Adopting a plant-based diet minimally increased food costs in WHEL study

Joseph A. Hyder, Cynthia A. Thomson, Loki Natarajan, Lisa Madlensky, Minya Pu, Jennifer Emond, Sheila Kealey, Cheryl L. Rock, Shirley W. Flatt, John P. Pierce

Research output: Contribution to journalArticle

7 Scopus citations

Abstract

Objective: To assess the cost of adopting a plant-based diet. Methods: Breast cancer survivors randomized to dietary intervention (n=1109) or comparison (n=1145) group; baseline and 12-month data on diet and grocery costs. Results: At baseline, both groups reported similar food costs and dietary intake. At 12 months, only the intervention group changed their diet (vegetable-fruit: 6.3 to 8.9 serv/d.; fiber: 21.6 to 29.8 g/d; fat: 28.2 to 22.3% of E). The intervention change was associated with a significant increase of $1.22/ person/week (multivariate model, P=0.027). Conclusions: A major change to a plant-based diet was associated with a minimal increase in grocery costs.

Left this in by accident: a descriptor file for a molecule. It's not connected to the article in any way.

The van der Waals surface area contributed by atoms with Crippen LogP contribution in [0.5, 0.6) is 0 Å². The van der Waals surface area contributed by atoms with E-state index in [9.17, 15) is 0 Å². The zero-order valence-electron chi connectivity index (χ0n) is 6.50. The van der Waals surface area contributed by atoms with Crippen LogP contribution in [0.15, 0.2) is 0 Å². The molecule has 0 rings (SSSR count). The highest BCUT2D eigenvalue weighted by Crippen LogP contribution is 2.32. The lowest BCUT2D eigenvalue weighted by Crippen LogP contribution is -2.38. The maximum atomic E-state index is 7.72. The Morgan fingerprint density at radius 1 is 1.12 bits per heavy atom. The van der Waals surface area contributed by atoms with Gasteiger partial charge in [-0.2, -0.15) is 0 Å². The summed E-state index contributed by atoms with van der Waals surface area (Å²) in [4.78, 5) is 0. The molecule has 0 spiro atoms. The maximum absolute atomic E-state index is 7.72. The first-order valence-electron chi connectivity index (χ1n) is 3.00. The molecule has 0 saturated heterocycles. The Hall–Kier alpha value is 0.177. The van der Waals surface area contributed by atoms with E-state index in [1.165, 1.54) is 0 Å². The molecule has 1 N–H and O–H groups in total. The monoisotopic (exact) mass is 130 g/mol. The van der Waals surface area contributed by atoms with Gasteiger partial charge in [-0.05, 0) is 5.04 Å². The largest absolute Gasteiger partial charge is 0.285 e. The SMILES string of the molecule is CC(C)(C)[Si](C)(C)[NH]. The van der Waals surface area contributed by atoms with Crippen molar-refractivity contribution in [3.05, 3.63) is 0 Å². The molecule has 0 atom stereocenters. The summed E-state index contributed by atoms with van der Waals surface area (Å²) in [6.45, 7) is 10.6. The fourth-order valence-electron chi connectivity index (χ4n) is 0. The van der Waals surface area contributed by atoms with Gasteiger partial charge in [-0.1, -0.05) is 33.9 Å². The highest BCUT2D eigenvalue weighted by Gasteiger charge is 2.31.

Original languageEnglish (US)
Pages (from-to)530-539
Number of pages10
JournalAmerican Journal of Health Behavior
Volume33
Issue number5
DOIs
StatePublished - 2009

Keywords

  • Breast cancer
  • Fruitvegetable consumption
  • Grocery costs

ASJC Scopus subject areas

  • Health(social science)
  • Social Psychology
  • Public Health, Environmental and Occupational Health

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    Hyder, J. A., Thomson, C. A., Natarajan, L., Madlensky, L., Pu, M., Emond, J., Kealey, S., Rock, C. L., Flatt, S. W., & Pierce, J. P. (2009). Adopting a plant-based diet minimally increased food costs in WHEL study. American Journal of Health Behavior, 33(5), 530-539. https://doi.org/10.5993/AJHB.33.5.6